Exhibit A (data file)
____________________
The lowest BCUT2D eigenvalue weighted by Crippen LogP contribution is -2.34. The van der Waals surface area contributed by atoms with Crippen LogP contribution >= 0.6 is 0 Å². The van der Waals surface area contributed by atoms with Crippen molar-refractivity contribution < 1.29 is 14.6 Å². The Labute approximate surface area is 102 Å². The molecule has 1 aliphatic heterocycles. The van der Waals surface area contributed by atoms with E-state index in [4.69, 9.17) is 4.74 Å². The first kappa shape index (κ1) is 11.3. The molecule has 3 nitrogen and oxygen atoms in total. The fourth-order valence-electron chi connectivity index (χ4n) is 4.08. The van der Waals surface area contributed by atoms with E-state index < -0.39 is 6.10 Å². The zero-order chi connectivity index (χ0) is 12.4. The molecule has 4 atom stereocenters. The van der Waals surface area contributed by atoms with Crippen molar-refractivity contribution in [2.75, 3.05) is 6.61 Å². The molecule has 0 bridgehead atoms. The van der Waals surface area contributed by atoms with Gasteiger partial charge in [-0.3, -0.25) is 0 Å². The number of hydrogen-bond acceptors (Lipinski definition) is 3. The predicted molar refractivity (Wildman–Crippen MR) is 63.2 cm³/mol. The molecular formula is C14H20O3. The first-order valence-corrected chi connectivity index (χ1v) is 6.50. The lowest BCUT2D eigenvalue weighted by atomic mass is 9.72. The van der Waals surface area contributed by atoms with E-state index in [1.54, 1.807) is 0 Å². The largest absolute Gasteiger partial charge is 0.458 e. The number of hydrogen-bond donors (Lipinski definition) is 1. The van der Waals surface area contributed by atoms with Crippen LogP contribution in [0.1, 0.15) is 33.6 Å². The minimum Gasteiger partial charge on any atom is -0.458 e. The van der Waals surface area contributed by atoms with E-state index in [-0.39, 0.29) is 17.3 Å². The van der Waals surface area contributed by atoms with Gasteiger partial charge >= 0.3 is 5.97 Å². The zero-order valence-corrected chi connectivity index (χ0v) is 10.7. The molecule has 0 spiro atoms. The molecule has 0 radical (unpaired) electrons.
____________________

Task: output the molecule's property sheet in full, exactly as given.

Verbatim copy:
The lowest BCUT2D eigenvalue weighted by Crippen LogP contribution is -2.34. The van der Waals surface area contributed by atoms with Crippen LogP contribution >= 0.6 is 0 Å². The van der Waals surface area contributed by atoms with Crippen molar-refractivity contribution < 1.29 is 14.6 Å². The Labute approximate surface area is 102 Å². The molecule has 1 aliphatic heterocycles. The van der Waals surface area contributed by atoms with E-state index in [4.69, 9.17) is 4.74 Å². The first kappa shape index (κ1) is 11.3. The molecule has 3 nitrogen and oxygen atoms in total. The fourth-order valence-electron chi connectivity index (χ4n) is 4.08. The van der Waals surface area contributed by atoms with E-state index < -0.39 is 6.10 Å². The zero-order chi connectivity index (χ0) is 12.4. The molecule has 4 atom stereocenters. The van der Waals surface area contributed by atoms with Crippen molar-refractivity contribution in [2.75, 3.05) is 6.61 Å². The molecule has 0 bridgehead atoms. The van der Waals surface area contributed by atoms with Gasteiger partial charge in [-0.3, -0.25) is 0 Å². The number of hydrogen-bond acceptors (Lipinski definition) is 3. The predicted molar refractivity (Wildman–Crippen MR) is 63.2 cm³/mol. The molecular formula is C14H20O3. The first-order valence-corrected chi connectivity index (χ1v) is 6.50. The lowest BCUT2D eigenvalue weighted by atomic mass is 9.72. The van der Waals surface area contributed by atoms with E-state index in [1.54, 1.807) is 0 Å². The largest absolute Gasteiger partial charge is 0.458 e. The number of hydrogen-bond donors (Lipinski definition) is 1. The van der Waals surface area contributed by atoms with Crippen LogP contribution in [0.1, 0.15) is 33.6 Å². The minimum Gasteiger partial charge on any atom is -0.458 e. The van der Waals surface area contributed by atoms with E-state index in [-0.39, 0.29) is 17.3 Å². The van der Waals surface area contributed by atoms with Gasteiger partial charge >= 0.3 is 5.97 Å². The zero-order valence-corrected chi connectivity index (χ0v) is 10.7. The molecule has 0 spiro atoms. The molecule has 0 radical (unpaired) electrons.